The Gillard Government as they have shown in recent times, were much more varied in the areas of policy that their backbenchers asked questions on. Questions did include the price on carbon, but also education reform, health and workplace relations.
It would be folly to not accept much of the same during Questions Without Notice for Wednesday.
You can expect the Coalition to continue with questions about the carbon tax and any deviation from that would almost be a letdown, perhaps even like living in an alternate universe. The only question is what type of business will be focused on? We know that power prices and small businesses will continue to be the focus.
It would almost be equally as strange to not expect a question at the start of the session from Shadow Treasurer Joe Hockey, again on the spending priorities of the Labor Party as occurred yesterday and today.
A question or questions on the Fair Work Australia investigation and Craig Thomson are also likely to make an appearance after the KPMG report into the Fair Work Australia investigation of the HSU was released.
The certain thing about the issues that the ALP Government ask questions of itself on is that there will again be variety. The carbon tax will attract the most questions again, of course.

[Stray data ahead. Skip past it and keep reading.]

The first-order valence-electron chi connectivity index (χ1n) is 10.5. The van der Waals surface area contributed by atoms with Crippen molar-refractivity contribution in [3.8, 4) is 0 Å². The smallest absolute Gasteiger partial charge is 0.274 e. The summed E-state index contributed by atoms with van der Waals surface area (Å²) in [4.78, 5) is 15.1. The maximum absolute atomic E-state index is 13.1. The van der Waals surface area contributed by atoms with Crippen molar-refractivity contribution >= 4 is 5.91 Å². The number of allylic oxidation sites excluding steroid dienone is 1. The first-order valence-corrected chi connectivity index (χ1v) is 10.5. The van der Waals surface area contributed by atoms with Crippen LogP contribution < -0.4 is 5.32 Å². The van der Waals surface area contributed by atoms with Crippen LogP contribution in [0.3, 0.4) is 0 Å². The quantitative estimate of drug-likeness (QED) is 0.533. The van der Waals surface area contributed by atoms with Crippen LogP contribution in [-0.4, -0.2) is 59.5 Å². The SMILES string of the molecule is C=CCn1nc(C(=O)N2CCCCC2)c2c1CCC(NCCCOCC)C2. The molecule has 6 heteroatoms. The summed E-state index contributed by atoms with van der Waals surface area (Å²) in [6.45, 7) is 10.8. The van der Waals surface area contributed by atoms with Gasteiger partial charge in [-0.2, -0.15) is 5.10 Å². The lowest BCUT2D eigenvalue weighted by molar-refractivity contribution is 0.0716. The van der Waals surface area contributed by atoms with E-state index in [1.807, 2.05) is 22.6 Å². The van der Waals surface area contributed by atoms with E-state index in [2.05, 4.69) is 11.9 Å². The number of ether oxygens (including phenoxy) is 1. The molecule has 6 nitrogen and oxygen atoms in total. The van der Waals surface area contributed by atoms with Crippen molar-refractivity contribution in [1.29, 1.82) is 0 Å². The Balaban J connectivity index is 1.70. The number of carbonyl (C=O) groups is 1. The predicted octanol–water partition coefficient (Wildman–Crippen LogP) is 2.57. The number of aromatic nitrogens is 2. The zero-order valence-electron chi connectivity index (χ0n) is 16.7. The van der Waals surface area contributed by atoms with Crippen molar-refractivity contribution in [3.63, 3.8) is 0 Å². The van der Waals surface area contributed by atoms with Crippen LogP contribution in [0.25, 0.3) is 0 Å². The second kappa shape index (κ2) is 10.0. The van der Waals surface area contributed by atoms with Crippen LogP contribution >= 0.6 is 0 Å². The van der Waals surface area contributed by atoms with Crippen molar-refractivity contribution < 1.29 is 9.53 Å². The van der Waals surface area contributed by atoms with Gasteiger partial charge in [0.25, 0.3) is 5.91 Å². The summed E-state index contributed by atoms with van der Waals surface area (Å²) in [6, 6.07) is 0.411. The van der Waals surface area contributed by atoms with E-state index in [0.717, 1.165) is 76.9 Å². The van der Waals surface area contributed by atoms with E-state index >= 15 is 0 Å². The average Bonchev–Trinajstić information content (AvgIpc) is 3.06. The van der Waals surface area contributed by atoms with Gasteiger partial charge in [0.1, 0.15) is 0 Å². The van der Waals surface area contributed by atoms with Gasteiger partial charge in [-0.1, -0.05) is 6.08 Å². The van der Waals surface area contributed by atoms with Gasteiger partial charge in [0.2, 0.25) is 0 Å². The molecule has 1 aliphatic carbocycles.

However, other areas of policy will definitely be highlighted during the hour and ten minutes that is Question Time. This will undoubtedly include, as it has particularly this week, leading up to an announcement, education reform.
Other questions on the economy, health, infrastructure and workplace relations are also likely to appear.
Question Time, that hour and a bit of politics most sitting days, that Australians despise even more than the broader political discourse itself. Questions Without Notice frustrates everyone, from those who accidentally stumble across it on television or the radio and feel like they’ve had acid poured on them to the rusted on supporters that subject themselves to it freely on a regular basis.
Question Time in particular needs new rules to make it work better.
Some of the following are serious rule changes, the others, clearly not. The point is, that Question Time is still a joke despite changes to the Standing Orders- the rules that govern parliament and Question Time, when Australia discovered they’d voted for a minority government.
The Speaker of the Lower House is a very important position in the scheme of things. There should be a change which sees an independent Speaker, not necessarily an Independent MP, ideally a suitably qualified member of the public, elected to take the chair. This Speaker would ideally be elected by a popular vote of the people, but if an Independent MP or other suitable person were to be elected by the parliament, with at least 2/3 of the parliament in agreement, this would suffice.
Next cab off the rank- questions. Debate is not allowed in questions and questions asked in the House of Representatives are now limited to 45 seconds and to 1 minute in the Senate. This is simply too long.